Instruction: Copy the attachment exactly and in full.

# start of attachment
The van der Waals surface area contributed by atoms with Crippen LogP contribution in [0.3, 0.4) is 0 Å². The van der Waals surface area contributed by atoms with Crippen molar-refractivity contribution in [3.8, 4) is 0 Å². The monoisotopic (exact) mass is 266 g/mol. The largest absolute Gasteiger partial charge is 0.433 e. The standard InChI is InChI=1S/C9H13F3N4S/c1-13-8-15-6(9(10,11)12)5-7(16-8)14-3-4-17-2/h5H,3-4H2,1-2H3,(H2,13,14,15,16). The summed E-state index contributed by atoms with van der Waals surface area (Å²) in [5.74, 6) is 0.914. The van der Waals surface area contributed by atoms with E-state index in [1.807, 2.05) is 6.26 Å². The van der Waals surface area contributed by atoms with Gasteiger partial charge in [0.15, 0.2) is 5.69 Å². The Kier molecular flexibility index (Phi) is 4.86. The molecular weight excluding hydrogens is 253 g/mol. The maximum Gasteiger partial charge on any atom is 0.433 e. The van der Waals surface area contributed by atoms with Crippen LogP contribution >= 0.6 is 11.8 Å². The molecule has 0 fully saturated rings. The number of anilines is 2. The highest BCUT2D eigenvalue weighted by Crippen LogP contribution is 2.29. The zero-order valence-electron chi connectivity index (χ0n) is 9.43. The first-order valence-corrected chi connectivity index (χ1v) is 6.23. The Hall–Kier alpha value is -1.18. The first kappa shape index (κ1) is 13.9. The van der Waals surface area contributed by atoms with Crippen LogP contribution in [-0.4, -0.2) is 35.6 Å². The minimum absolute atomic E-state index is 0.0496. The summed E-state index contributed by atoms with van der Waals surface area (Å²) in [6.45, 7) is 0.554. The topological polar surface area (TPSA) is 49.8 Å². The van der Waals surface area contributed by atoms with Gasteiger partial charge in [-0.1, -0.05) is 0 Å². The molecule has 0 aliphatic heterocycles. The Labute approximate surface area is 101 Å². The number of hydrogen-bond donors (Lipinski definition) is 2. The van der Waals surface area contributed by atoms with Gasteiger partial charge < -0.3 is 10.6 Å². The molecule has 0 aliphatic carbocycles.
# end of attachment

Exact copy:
The van der Waals surface area contributed by atoms with Crippen LogP contribution in [0.3, 0.4) is 0 Å². The van der Waals surface area contributed by atoms with Crippen molar-refractivity contribution in [3.8, 4) is 0 Å². The monoisotopic (exact) mass is 266 g/mol. The largest absolute Gasteiger partial charge is 0.433 e. The standard InChI is InChI=1S/C9H13F3N4S/c1-13-8-15-6(9(10,11)12)5-7(16-8)14-3-4-17-2/h5H,3-4H2,1-2H3,(H2,13,14,15,16). The summed E-state index contributed by atoms with van der Waals surface area (Å²) in [5.74, 6) is 0.914. The van der Waals surface area contributed by atoms with E-state index in [1.807, 2.05) is 6.26 Å². The van der Waals surface area contributed by atoms with Gasteiger partial charge in [0.15, 0.2) is 5.69 Å². The Kier molecular flexibility index (Phi) is 4.86. The molecular weight excluding hydrogens is 253 g/mol. The maximum Gasteiger partial charge on any atom is 0.433 e. The van der Waals surface area contributed by atoms with Crippen LogP contribution >= 0.6 is 11.8 Å². The molecule has 0 fully saturated rings. The number of anilines is 2. The highest BCUT2D eigenvalue weighted by Crippen LogP contribution is 2.29. The zero-order valence-electron chi connectivity index (χ0n) is 9.43. The first-order valence-corrected chi connectivity index (χ1v) is 6.23. The Hall–Kier alpha value is -1.18. The first kappa shape index (κ1) is 13.9. The van der Waals surface area contributed by atoms with Crippen LogP contribution in [-0.4, -0.2) is 35.6 Å². The minimum absolute atomic E-state index is 0.0496. The summed E-state index contributed by atoms with van der Waals surface area (Å²) in [6.45, 7) is 0.554. The topological polar surface area (TPSA) is 49.8 Å². The van der Waals surface area contributed by atoms with Gasteiger partial charge in [-0.1, -0.05) is 0 Å². The molecule has 0 aliphatic heterocycles. The Labute approximate surface area is 101 Å². The number of hydrogen-bond donors (Lipinski definition) is 2. The van der Waals surface area contributed by atoms with Gasteiger partial charge < -0.3 is 10.6 Å². The molecule has 0 aliphatic carbocycles.